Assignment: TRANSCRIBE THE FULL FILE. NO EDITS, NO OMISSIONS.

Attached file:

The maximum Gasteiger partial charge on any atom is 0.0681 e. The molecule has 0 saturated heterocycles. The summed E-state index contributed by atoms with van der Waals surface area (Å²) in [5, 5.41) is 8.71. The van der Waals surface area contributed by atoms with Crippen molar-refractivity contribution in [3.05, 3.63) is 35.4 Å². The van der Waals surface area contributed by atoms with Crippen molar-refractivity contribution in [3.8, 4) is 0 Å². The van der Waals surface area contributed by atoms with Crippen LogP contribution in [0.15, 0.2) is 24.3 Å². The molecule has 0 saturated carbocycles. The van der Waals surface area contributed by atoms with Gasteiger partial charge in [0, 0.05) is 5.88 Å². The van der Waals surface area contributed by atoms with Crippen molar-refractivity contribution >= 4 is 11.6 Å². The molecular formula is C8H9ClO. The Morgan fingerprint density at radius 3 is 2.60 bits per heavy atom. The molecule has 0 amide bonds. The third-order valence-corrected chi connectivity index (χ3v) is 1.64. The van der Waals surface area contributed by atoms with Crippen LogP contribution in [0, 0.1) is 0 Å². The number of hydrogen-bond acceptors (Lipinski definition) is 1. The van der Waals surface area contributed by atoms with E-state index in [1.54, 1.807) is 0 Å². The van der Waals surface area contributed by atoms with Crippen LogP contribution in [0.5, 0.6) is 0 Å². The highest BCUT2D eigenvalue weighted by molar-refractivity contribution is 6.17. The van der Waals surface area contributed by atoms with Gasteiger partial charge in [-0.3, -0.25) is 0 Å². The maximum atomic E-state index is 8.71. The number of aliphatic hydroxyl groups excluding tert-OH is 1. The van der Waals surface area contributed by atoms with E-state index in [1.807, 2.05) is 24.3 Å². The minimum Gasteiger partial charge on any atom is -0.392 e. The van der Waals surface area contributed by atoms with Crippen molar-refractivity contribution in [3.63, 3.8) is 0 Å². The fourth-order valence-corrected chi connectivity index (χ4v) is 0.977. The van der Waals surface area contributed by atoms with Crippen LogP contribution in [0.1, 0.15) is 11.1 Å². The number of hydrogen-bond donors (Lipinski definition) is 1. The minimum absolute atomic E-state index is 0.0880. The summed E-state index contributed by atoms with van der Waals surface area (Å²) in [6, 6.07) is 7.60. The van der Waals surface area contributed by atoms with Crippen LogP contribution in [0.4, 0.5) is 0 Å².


The maximum Gasteiger partial charge on any atom is 0.0681 e. The molecule has 0 saturated heterocycles. The summed E-state index contributed by atoms with van der Waals surface area (Å²) in [5, 5.41) is 8.71. The van der Waals surface area contributed by atoms with Crippen molar-refractivity contribution in [3.05, 3.63) is 35.4 Å². The van der Waals surface area contributed by atoms with Crippen molar-refractivity contribution in [3.8, 4) is 0 Å². The van der Waals surface area contributed by atoms with Crippen LogP contribution in [0.15, 0.2) is 24.3 Å². The molecule has 0 saturated carbocycles. The van der Waals surface area contributed by atoms with Gasteiger partial charge in [0, 0.05) is 5.88 Å². The van der Waals surface area contributed by atoms with Crippen molar-refractivity contribution >= 4 is 11.6 Å². The molecular formula is C8H9ClO. The Morgan fingerprint density at radius 3 is 2.60 bits per heavy atom. The molecule has 0 amide bonds. The third-order valence-corrected chi connectivity index (χ3v) is 1.64. The van der Waals surface area contributed by atoms with Crippen LogP contribution in [0, 0.1) is 0 Å². The number of hydrogen-bond acceptors (Lipinski definition) is 1. The van der Waals surface area contributed by atoms with E-state index in [1.54, 1.807) is 0 Å². The van der Waals surface area contributed by atoms with Crippen LogP contribution in [0.5, 0.6) is 0 Å². The highest BCUT2D eigenvalue weighted by molar-refractivity contribution is 6.17. The van der Waals surface area contributed by atoms with Gasteiger partial charge in [-0.3, -0.25) is 0 Å². The maximum atomic E-state index is 8.71. The number of aliphatic hydroxyl groups excluding tert-OH is 1. The van der Waals surface area contributed by atoms with E-state index in [1.807, 2.05) is 24.3 Å². The minimum Gasteiger partial charge on any atom is -0.392 e. The van der Waals surface area contributed by atoms with Crippen molar-refractivity contribution in [3.63, 3.8) is 0 Å². The fourth-order valence-corrected chi connectivity index (χ4v) is 0.977. The van der Waals surface area contributed by atoms with Crippen LogP contribution in [0.1, 0.15) is 11.1 Å². The number of hydrogen-bond donors (Lipinski definition) is 1. The minimum absolute atomic E-state index is 0.0880. The summed E-state index contributed by atoms with van der Waals surface area (Å²) in [6, 6.07) is 7.60. The van der Waals surface area contributed by atoms with Crippen LogP contribution in [0.4, 0.5) is 0 Å².